How do chimney sweeps operate

How do chimney sweeps operate?

In the olden days, chimney sweeping was an unfortunate occupation that was both dangerous and grim.  Fortunately, modern standards and safety procedures have made chimney sweeping a legitimate and safe practice that is extremely beneficial to structures with chimneys.

To help you learn more about chimney sweeps, we’ve prepared a quick guide outlining the basic chimney sweeping process.  In addition, we’ve also prepared resources for related services like roof cleaning, roof repair, insulation, asbestos removal, gutter cleaning, and more.

The Chimney Sweeping Process

The Chimney Sweeping Process

Consultation/Inspection

Much like a plumber, electrician, or any kind of handyman, chimney sweeps begin their services by consulting with their client to determine the desired service.  After this, chimney sweeps will perform a visual inspection of the work area to determine the proper course of action.

These inspections are often conducted from the roof of a home and it is likely that your chimney sweep will also check inside your firebox to inspect the lower portion of your chimney.  If need be, your chimney sweep may also use a camera to check inside your chimney.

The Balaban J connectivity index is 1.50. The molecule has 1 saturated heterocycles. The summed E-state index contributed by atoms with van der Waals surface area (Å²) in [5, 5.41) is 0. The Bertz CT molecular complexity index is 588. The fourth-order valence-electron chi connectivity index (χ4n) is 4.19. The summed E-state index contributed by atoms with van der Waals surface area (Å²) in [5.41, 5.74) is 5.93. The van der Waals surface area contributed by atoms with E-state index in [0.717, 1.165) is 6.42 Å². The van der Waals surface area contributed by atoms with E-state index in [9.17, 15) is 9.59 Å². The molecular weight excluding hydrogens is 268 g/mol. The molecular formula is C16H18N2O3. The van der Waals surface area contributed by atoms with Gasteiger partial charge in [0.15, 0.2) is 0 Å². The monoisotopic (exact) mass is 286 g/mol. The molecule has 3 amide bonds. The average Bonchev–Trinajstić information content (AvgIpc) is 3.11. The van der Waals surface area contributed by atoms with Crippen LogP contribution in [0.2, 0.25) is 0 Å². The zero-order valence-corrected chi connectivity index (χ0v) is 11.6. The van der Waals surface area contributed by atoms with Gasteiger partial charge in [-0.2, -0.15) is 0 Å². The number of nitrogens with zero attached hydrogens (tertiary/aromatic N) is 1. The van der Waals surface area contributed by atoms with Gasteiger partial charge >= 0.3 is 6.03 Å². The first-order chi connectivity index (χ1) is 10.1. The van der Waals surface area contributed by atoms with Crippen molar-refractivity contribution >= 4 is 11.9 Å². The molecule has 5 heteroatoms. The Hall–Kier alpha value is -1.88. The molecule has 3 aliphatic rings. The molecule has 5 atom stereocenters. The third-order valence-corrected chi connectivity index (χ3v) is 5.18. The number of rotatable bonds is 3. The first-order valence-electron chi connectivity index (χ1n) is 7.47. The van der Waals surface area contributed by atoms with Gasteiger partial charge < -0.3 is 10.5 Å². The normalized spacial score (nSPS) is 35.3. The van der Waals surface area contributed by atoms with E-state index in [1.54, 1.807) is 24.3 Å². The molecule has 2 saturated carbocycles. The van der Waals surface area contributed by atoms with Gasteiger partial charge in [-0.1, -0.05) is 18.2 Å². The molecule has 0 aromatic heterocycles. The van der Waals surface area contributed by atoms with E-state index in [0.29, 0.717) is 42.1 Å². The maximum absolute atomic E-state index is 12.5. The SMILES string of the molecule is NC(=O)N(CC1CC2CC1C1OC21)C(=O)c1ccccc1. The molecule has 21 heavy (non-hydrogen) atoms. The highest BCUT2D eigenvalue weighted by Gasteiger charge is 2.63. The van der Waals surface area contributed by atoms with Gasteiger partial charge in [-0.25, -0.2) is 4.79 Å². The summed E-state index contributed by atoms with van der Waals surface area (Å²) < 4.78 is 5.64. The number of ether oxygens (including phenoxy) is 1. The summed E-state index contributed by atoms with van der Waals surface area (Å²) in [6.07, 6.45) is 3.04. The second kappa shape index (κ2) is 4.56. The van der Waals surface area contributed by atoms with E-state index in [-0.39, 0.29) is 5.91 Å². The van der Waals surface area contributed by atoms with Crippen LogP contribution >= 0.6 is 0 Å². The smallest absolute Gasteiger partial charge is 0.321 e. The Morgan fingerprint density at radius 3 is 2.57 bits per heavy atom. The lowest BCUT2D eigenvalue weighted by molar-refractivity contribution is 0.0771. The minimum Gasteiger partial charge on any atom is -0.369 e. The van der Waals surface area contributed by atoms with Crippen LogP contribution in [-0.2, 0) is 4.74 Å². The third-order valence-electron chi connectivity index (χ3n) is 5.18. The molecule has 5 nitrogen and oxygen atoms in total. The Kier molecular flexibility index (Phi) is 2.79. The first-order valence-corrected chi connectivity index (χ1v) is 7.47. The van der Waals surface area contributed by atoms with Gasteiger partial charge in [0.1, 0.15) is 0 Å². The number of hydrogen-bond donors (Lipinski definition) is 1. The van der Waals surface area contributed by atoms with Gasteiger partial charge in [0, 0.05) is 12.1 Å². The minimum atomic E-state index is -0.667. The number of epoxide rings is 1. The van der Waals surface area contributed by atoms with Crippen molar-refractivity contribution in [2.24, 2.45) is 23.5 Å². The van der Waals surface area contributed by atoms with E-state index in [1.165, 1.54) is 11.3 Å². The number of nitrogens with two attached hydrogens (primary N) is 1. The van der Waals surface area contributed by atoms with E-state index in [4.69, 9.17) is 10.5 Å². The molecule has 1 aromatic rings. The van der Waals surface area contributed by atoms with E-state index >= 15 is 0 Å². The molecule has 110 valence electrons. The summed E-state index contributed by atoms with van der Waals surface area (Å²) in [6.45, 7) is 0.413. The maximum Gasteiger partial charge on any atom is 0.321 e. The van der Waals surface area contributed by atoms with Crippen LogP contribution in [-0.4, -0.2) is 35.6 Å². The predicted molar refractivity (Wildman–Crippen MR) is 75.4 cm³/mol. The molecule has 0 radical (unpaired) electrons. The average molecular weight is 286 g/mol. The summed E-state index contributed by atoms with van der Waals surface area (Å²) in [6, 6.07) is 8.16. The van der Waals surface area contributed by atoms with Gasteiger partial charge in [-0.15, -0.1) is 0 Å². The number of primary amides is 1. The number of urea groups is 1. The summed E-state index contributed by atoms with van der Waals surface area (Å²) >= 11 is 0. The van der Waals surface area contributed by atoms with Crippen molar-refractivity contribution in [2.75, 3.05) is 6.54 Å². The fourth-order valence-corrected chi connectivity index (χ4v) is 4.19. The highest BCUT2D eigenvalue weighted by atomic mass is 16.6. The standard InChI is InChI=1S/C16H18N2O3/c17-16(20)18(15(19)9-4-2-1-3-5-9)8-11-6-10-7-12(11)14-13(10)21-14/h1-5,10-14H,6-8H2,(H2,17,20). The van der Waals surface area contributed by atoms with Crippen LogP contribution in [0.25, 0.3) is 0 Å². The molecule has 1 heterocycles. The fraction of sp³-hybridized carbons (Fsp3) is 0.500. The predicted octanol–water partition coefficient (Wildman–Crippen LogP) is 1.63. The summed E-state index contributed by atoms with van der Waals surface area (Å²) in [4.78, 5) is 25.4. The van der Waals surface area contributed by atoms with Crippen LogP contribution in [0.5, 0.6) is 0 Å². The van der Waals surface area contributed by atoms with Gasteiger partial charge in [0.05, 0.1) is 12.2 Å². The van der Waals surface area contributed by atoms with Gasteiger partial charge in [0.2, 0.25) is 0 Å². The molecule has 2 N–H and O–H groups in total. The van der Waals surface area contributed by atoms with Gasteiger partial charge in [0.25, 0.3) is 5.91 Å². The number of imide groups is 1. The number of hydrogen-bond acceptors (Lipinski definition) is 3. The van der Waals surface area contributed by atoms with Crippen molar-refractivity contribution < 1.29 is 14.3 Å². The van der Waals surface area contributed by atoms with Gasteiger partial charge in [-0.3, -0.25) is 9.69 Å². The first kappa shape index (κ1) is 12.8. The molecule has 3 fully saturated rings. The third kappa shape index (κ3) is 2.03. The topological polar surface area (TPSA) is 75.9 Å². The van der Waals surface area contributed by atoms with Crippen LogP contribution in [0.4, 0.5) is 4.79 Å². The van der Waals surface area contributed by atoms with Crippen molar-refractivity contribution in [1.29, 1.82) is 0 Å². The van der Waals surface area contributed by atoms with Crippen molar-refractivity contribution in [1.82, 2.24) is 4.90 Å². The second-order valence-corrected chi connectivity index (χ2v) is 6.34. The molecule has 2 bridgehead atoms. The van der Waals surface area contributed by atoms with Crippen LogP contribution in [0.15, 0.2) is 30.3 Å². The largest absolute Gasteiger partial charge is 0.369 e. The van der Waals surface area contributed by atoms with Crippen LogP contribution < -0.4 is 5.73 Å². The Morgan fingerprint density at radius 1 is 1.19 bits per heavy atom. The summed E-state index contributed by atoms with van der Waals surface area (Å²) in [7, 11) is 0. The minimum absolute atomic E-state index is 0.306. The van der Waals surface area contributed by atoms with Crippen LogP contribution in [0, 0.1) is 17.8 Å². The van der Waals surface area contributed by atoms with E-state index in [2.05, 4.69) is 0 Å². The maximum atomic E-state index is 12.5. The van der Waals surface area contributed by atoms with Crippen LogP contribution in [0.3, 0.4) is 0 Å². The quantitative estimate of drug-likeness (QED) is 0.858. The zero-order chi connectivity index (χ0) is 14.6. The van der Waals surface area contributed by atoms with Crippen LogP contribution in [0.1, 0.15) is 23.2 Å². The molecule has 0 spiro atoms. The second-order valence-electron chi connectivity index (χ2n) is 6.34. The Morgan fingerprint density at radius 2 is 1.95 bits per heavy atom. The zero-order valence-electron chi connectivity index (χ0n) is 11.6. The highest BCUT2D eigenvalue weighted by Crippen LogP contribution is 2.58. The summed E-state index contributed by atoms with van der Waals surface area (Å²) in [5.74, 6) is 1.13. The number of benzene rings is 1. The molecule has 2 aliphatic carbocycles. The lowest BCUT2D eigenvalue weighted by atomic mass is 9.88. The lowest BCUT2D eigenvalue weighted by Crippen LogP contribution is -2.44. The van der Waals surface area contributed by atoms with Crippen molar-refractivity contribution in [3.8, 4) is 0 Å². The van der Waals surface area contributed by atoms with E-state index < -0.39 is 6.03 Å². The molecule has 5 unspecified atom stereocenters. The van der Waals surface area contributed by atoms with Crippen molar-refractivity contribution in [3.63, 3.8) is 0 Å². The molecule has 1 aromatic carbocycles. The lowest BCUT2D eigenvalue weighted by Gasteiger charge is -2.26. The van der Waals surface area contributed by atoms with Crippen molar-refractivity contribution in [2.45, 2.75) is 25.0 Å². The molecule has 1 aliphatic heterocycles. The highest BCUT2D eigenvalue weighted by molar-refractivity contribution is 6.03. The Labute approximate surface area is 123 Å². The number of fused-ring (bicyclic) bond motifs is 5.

Work Prep

Once a plan of action has been set, your chimney sweeps will prepare the work area by laying out protective coverings at the feet of your hearth.  They may also move furniture out of the way if there is a chance it could come into contact with ash or soot.

While there are certainly upholstery cleaners that can make short work of such stains, your chimney sweeps want you to avoid having to enlist such services.  Because of this, pre-work preparations can also involve moving carpets and rugs if possible.

Brushing and Cleaning

With a plan in mind and the work area prepared, your chimney sweep will finally begin the actual cleaning process.  This usually begins with the sweep lowering a pole with a brush at the end into your chimney.

This can be done from the top of your chimney or from the bottom via a brush originating at the firebox.  Once the soot running up and down your chimney has been successfully removed, the next step is to brush the firebox itself to remove any built-up soot.

The actual cleaning process can take anywhere from 15 to 30 minutes with large chimneys usually taking longer on average.

Vacuuming/Post-work Clean up

Once your chimney is considerably cleaner, your chimney sweep will begin the clean-up process by safely stowing their tools.  Next, a vacuum is used to remove all the soot that has fallen and accumulated at the bottom of your chimney.

This step is particularly important as leftover soot can be an absolute pain to remove without the aid of a rug doctor or a professional carpet cleaner.

To ensure that your chimney is swept in a clean and orderly manner it’s important to work with a reputable chimney sweeping company.  Now that we’ve covered the basic process, we hope you have a better idea of what chimney sweeps can offer.